If you spend most of your day staring into a computer monitor at work and at home, you probably get eye strain. It’s unavoidable in our digital age, but you can do things to lessen the impact of repeated computer use.
Let’s look at the causes of computer screen eye strain and what you can do to alleviate the symptoms.
Computer eye strain is caused by constant exposure to light while staring at the same thing, namely the screen. When we’re not using a computer screen, the light levels before us increase and decrease as we move through areas of light and shade. We focus on objects near and far as we move around.
But when we use a screen, our eyes are staring at the same fixed point and the same brightness for hours. This strains the tiny muscles that control our eyes’ position and focusing, resulting in:
Have you tried to watch a TV screen with a bright window behind it? It’s hard to see the screen because the bright background is forcing your pupils to close down, but to watch the much dimmer TV screen, your pupils need to open up. The resulting conflict tires out your eye muscles.
The solution to TV backlighting is to close the blinds or curtains. Similarly, in a work environment you should lower the ambient light in the room by using blinds or by repositioning your workstation. Use low-intensity LEDs in your lights so you don’t have to have a bright screen to compete.
Once you’ve tamed the ambient light, adjust your screen brightness so it’s the same intensity as the surrounding light. Look up beyond your screen and back. If the screen is a lot brighter than your surrounds, you should reduce the brightness.
Screens also have a high level of blue light in them, which isn’t good for our eyes. Some screens have a reduced blue light setting, or you can use the colour settings to remove some blue spectrum.
Make sure your screen’s resolution is at the highest possible setting as this will improve legibility. If you find it hard to read the font when you are using Word or a web browser, change the default font size to one you can read comfortably.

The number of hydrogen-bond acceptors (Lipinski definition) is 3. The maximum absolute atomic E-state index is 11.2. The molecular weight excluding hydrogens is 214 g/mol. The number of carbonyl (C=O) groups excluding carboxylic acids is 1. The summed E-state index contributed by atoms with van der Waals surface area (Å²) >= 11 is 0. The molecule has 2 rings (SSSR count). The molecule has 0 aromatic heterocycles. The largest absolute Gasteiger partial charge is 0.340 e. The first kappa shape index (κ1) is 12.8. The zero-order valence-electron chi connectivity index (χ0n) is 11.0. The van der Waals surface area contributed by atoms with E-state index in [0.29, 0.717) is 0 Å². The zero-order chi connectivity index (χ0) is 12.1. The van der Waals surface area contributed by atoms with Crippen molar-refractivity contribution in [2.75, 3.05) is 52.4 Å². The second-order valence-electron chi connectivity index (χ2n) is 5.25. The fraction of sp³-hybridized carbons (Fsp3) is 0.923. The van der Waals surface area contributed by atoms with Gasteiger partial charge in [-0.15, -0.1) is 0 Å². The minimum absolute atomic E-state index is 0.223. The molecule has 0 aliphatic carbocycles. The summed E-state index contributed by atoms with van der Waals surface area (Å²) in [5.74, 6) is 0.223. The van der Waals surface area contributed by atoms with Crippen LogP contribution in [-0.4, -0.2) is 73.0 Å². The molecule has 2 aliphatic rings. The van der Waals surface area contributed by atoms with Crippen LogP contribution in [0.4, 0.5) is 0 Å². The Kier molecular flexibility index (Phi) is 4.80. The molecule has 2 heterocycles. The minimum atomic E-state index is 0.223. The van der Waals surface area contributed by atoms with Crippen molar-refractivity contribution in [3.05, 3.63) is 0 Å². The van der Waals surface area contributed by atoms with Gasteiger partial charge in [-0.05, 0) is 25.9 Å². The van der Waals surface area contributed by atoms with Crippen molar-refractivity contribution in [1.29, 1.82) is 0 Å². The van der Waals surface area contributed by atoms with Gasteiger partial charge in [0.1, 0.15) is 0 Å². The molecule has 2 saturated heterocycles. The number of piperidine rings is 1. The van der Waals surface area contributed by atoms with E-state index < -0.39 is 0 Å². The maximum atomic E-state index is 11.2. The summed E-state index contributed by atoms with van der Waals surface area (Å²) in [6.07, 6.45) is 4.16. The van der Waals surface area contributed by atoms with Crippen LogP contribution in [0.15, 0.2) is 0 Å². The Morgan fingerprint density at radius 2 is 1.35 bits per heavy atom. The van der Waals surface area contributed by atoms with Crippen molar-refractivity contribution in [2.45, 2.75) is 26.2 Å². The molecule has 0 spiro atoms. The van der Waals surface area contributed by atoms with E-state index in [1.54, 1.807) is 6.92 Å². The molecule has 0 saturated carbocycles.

If you have a source of bright light like a window, angle your screen so the bright light is coming in from the side, not from behind the screen or behind you. This cuts back the glare on the screen from behind and means your eyes are not looking into bright background light.
Computer screens should be flat LED types with anti-glare coatings. These are far better for the eye than old CRT models.
Blinking often and applying eye drops reduces eye dryness, which is problem because we blink less when looking at a screen.
Eye exercises can help too. Every 20 minutes look at an object at least six metres away for at least 20 seconds. Or look at a far away object for 10-15 seconds, then a close object for the same time, then back at the distant object. Doing this ten times gives your eye muscles a break from the repetitive, tiring task of staring at your screen.
If you use glasses for computer work, your optometrist will advise lenses with anti-glare coating. This lessens the fatigue caused by glare coming off the screen.
Lastly, regular checks with an optometrist will tell you whether you need to do more to look after your eyes. They can make sure you have anti-glare coatings and even special glasses that you only use for the computer. Get in touch with You & Eye to find out more about computer screens and eye health.Share on